Buying Prada not Prado
As you know I am a seasoned and experienced Charity shopper. The best thing about this is the knowledge of getting something unique and special and as I like to say pre-loved. The second best is getting a bargain, make that the best thing; especially something couture and from a luxury house. Here is a simple guide to ensuring your Prada isn't a Prado.
The first thing is probably the scariest. Go and have a reconnoiter of the clothing in your favorite designer store. Try things on, the staff are friendly and helpful; the snooty ones are new and tend to be weeded out after a while. Feel the fabrics in your hand; check the cut and fit are right and flattering for your body. My tall hourglass shape fits amazingly into a lot of American Designers and not into French houses and surprisingly not into D & G the champions of sexy. Whilst there, look at the details; this is what you pay for.
Check the provenance of the materials and manufacture; "fabrique en France" or "moda in Italia" are your watchwords. Wool garments should have a high wool (laine, lana, wolle) content. Natural materials can include Rayon, as it is a natural fibre coming from plant cellulose but to make it into Rayon; you have to process it extensively. Hmm.
The labels inside and the language they are written in are a give away, Chinese or Asian is suspect. Strange spellings are also a give away on the inside of a garment or item as are incorrect copying of logos. For example Prada has a box banner saying Milano not Milan and the scrolling banner underneath should say DAL 1913 (it means since 1913). A Louis Vuitton logo without a TM next to the LV is a giveaway.
Look at the seams, are they fully sewn flat, or covered and bound? Also are the buttons correct and suitable for the item? Are metal buttons real and not plastic? Check the lining has also the same detailing as the outer fabric. Many houses have distinctive lining, if in doubt; (Burberry tends to change, size, the colour of its red and brown tone of its check) use other markers when considering your charity purchase. Check the inside the pockets, if its designer, the craft work will be everywhere; not just the obvious seams but little ones too.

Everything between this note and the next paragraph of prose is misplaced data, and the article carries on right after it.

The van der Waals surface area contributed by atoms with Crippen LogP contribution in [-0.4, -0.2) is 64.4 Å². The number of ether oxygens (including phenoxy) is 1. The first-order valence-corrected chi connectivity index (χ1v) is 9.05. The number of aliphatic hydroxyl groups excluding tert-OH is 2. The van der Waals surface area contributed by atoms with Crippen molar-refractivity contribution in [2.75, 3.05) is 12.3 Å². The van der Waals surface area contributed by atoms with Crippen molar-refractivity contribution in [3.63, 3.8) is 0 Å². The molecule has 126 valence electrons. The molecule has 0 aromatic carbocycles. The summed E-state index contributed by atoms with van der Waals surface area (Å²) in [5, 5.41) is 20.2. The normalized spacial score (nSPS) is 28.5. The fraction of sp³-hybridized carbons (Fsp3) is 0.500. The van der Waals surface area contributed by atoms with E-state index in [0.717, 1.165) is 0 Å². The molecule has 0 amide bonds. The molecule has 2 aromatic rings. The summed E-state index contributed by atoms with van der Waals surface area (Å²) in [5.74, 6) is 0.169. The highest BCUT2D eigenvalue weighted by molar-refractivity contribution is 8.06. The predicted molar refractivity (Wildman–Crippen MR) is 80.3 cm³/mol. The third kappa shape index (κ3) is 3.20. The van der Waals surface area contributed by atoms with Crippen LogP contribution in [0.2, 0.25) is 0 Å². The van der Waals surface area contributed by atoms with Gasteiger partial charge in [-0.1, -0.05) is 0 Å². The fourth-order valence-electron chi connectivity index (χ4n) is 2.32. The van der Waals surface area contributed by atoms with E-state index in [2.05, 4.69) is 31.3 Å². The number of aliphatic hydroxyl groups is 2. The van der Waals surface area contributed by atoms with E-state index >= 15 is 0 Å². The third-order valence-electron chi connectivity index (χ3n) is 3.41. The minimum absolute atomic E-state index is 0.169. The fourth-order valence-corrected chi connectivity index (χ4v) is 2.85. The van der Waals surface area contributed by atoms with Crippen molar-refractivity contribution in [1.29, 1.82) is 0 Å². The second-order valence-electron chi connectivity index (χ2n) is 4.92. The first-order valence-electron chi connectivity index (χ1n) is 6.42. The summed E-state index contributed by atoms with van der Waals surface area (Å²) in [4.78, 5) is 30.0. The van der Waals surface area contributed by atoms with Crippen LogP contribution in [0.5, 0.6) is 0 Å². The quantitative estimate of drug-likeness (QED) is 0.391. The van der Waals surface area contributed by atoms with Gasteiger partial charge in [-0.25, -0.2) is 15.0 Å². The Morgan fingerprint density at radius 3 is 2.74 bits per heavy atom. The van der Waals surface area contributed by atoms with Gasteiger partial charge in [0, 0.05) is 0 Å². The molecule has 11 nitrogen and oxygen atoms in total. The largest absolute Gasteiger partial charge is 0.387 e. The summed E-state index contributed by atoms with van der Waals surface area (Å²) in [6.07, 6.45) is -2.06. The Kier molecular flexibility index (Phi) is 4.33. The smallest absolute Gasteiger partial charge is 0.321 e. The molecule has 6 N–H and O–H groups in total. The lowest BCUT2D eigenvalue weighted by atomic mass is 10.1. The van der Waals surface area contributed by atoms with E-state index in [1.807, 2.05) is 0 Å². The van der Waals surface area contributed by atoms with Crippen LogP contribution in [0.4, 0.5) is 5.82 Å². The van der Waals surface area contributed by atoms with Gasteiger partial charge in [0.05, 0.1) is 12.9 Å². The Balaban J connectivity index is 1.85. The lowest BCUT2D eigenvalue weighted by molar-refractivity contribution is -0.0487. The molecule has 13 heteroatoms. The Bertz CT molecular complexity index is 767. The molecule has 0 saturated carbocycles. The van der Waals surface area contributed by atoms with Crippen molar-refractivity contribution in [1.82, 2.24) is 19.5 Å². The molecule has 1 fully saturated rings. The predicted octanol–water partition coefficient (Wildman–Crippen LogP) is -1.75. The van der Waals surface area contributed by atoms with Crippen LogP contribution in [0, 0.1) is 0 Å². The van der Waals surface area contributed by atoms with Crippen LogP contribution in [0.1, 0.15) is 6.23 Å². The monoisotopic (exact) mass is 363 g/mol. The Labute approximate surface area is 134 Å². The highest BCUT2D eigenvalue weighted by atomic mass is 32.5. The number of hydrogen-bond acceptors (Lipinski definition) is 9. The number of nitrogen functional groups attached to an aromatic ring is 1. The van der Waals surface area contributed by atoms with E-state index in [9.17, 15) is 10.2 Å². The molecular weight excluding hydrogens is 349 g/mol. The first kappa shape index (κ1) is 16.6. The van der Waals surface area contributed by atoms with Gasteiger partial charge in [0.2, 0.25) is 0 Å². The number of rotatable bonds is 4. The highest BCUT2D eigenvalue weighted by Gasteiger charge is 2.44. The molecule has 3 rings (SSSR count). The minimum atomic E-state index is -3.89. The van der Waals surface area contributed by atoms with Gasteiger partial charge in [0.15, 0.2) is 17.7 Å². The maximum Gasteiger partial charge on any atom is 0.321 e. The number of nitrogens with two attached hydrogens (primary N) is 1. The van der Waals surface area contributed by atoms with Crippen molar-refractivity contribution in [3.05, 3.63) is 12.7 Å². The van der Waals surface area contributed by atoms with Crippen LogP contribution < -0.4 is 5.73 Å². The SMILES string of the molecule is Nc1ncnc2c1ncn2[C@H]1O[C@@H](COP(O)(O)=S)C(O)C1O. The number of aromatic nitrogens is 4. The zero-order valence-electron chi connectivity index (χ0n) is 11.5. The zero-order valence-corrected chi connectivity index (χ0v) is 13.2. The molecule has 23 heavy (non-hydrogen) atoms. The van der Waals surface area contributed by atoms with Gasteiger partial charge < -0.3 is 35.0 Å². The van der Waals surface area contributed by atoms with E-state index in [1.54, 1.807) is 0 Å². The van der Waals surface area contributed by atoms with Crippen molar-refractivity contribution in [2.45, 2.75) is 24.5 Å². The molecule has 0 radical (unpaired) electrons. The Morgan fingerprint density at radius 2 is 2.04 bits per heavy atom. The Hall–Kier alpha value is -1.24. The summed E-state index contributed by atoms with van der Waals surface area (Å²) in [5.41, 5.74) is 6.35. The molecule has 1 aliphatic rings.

With handbags the artisan who made it may leave a number or name on the inside stitched somewhere, limited edition pieces also have an edition number inside them too. Leather when in your hand will warm up if it feels cold, its raw edges have irregular flaking and fluff; pleather stays cold to touch, on closer inspection looks like fabric and the edges smooth.
Companies that have buckles or special logos, check these are genuine, made of solid metal pieces not plastic. For example the Gucci bridle on bags and shoes, every part of it is movable and not a molded one piece; Versace's Medusa head has clear features and her profile is 3D.
Armed with this knowledge gleamed from your store visit, you should be able to tell the Gucci from Guci when next you visit your charity shops.